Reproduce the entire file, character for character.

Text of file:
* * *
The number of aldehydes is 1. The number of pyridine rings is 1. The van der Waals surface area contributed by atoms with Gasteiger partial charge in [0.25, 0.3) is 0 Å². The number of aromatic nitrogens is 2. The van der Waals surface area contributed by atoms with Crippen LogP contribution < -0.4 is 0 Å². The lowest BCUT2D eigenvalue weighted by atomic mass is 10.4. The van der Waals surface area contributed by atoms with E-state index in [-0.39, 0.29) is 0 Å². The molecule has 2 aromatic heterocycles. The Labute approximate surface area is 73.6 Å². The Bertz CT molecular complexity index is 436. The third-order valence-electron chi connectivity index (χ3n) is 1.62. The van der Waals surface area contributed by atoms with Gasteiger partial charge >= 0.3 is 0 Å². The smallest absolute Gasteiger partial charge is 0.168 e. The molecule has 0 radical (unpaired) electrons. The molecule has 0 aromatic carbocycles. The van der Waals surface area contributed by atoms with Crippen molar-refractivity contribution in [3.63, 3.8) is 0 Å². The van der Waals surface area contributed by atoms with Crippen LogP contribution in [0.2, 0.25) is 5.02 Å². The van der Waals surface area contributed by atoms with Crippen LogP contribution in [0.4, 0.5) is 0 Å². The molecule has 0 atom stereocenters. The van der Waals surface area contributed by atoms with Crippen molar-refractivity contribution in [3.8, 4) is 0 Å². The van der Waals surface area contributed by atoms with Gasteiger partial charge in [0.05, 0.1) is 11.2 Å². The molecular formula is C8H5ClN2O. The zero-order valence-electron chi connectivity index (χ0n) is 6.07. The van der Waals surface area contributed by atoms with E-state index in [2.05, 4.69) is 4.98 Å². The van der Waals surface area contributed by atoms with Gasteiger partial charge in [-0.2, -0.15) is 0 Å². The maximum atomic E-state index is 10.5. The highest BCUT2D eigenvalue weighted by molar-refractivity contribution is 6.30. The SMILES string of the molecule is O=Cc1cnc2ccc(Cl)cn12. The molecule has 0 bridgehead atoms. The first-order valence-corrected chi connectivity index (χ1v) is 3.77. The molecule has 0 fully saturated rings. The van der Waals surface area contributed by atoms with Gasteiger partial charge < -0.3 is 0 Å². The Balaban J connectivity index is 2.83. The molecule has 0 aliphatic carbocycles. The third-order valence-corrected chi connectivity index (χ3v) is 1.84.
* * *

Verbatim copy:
The number of aldehydes is 1. The number of pyridine rings is 1. The van der Waals surface area contributed by atoms with Gasteiger partial charge in [0.25, 0.3) is 0 Å². The number of aromatic nitrogens is 2. The van der Waals surface area contributed by atoms with Crippen LogP contribution < -0.4 is 0 Å². The lowest BCUT2D eigenvalue weighted by atomic mass is 10.4. The van der Waals surface area contributed by atoms with E-state index in [-0.39, 0.29) is 0 Å². The molecule has 2 aromatic heterocycles. The Labute approximate surface area is 73.6 Å². The Bertz CT molecular complexity index is 436. The third-order valence-electron chi connectivity index (χ3n) is 1.62. The van der Waals surface area contributed by atoms with Gasteiger partial charge >= 0.3 is 0 Å². The smallest absolute Gasteiger partial charge is 0.168 e. The molecule has 0 radical (unpaired) electrons. The molecule has 0 aromatic carbocycles. The van der Waals surface area contributed by atoms with Crippen molar-refractivity contribution in [3.63, 3.8) is 0 Å². The van der Waals surface area contributed by atoms with Crippen LogP contribution in [0.2, 0.25) is 5.02 Å². The van der Waals surface area contributed by atoms with Crippen LogP contribution in [0.4, 0.5) is 0 Å². The molecule has 0 atom stereocenters. The van der Waals surface area contributed by atoms with Crippen molar-refractivity contribution in [3.8, 4) is 0 Å². The van der Waals surface area contributed by atoms with Gasteiger partial charge in [0.05, 0.1) is 11.2 Å². The molecular formula is C8H5ClN2O. The zero-order valence-electron chi connectivity index (χ0n) is 6.07. The van der Waals surface area contributed by atoms with E-state index in [2.05, 4.69) is 4.98 Å². The van der Waals surface area contributed by atoms with Gasteiger partial charge in [-0.2, -0.15) is 0 Å². The maximum atomic E-state index is 10.5. The highest BCUT2D eigenvalue weighted by molar-refractivity contribution is 6.30. The SMILES string of the molecule is O=Cc1cnc2ccc(Cl)cn12. The molecule has 0 bridgehead atoms. The first-order valence-corrected chi connectivity index (χ1v) is 3.77. The molecule has 0 fully saturated rings. The van der Waals surface area contributed by atoms with Gasteiger partial charge < -0.3 is 0 Å². The Balaban J connectivity index is 2.83. The molecule has 0 aliphatic carbocycles. The third-order valence-corrected chi connectivity index (χ3v) is 1.84.